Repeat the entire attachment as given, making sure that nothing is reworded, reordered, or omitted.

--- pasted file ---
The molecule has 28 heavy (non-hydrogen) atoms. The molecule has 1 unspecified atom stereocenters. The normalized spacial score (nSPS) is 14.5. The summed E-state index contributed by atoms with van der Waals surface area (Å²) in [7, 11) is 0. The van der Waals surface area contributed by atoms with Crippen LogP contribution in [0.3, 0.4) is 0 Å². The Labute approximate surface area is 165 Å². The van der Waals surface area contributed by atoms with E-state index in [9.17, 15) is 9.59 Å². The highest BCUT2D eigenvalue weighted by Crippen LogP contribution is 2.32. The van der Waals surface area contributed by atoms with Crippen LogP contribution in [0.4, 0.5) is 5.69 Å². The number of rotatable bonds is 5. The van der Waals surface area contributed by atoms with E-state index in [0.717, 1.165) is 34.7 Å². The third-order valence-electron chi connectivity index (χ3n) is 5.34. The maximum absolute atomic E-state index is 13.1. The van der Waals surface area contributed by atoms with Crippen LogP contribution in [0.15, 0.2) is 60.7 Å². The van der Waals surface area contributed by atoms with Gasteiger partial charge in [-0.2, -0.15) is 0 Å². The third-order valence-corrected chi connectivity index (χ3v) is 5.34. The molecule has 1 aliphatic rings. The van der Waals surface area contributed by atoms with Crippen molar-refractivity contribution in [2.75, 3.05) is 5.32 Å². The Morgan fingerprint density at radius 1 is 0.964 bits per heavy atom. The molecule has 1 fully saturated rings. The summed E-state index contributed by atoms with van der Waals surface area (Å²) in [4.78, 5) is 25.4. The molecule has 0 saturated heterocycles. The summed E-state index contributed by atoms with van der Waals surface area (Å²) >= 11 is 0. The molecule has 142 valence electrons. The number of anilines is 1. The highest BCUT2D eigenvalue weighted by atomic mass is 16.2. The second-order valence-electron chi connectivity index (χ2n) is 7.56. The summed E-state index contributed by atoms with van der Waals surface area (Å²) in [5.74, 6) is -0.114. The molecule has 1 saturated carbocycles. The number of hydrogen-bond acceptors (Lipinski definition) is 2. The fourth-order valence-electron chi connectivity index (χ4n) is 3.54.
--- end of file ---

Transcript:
The molecule has 28 heavy (non-hydrogen) atoms. The molecule has 1 unspecified atom stereocenters. The normalized spacial score (nSPS) is 14.5. The summed E-state index contributed by atoms with van der Waals surface area (Å²) in [7, 11) is 0. The van der Waals surface area contributed by atoms with Crippen LogP contribution in [0.3, 0.4) is 0 Å². The Labute approximate surface area is 165 Å². The van der Waals surface area contributed by atoms with E-state index in [9.17, 15) is 9.59 Å². The highest BCUT2D eigenvalue weighted by Crippen LogP contribution is 2.32. The van der Waals surface area contributed by atoms with Crippen LogP contribution in [0.4, 0.5) is 5.69 Å². The number of rotatable bonds is 5. The van der Waals surface area contributed by atoms with E-state index in [0.717, 1.165) is 34.7 Å². The third-order valence-electron chi connectivity index (χ3n) is 5.34. The maximum absolute atomic E-state index is 13.1. The van der Waals surface area contributed by atoms with Crippen LogP contribution in [0.15, 0.2) is 60.7 Å². The van der Waals surface area contributed by atoms with Gasteiger partial charge in [-0.2, -0.15) is 0 Å². The third-order valence-corrected chi connectivity index (χ3v) is 5.34. The molecule has 1 aliphatic rings. The van der Waals surface area contributed by atoms with Crippen molar-refractivity contribution in [2.75, 3.05) is 5.32 Å². The Morgan fingerprint density at radius 1 is 0.964 bits per heavy atom. The molecule has 1 fully saturated rings. The summed E-state index contributed by atoms with van der Waals surface area (Å²) in [4.78, 5) is 25.4. The molecule has 0 saturated heterocycles. The summed E-state index contributed by atoms with van der Waals surface area (Å²) >= 11 is 0. The molecule has 142 valence electrons. The number of anilines is 1. The highest BCUT2D eigenvalue weighted by atomic mass is 16.2. The second-order valence-electron chi connectivity index (χ2n) is 7.56. The summed E-state index contributed by atoms with van der Waals surface area (Å²) in [5.74, 6) is -0.114. The molecule has 1 saturated carbocycles. The number of hydrogen-bond acceptors (Lipinski definition) is 2. The fourth-order valence-electron chi connectivity index (χ4n) is 3.54.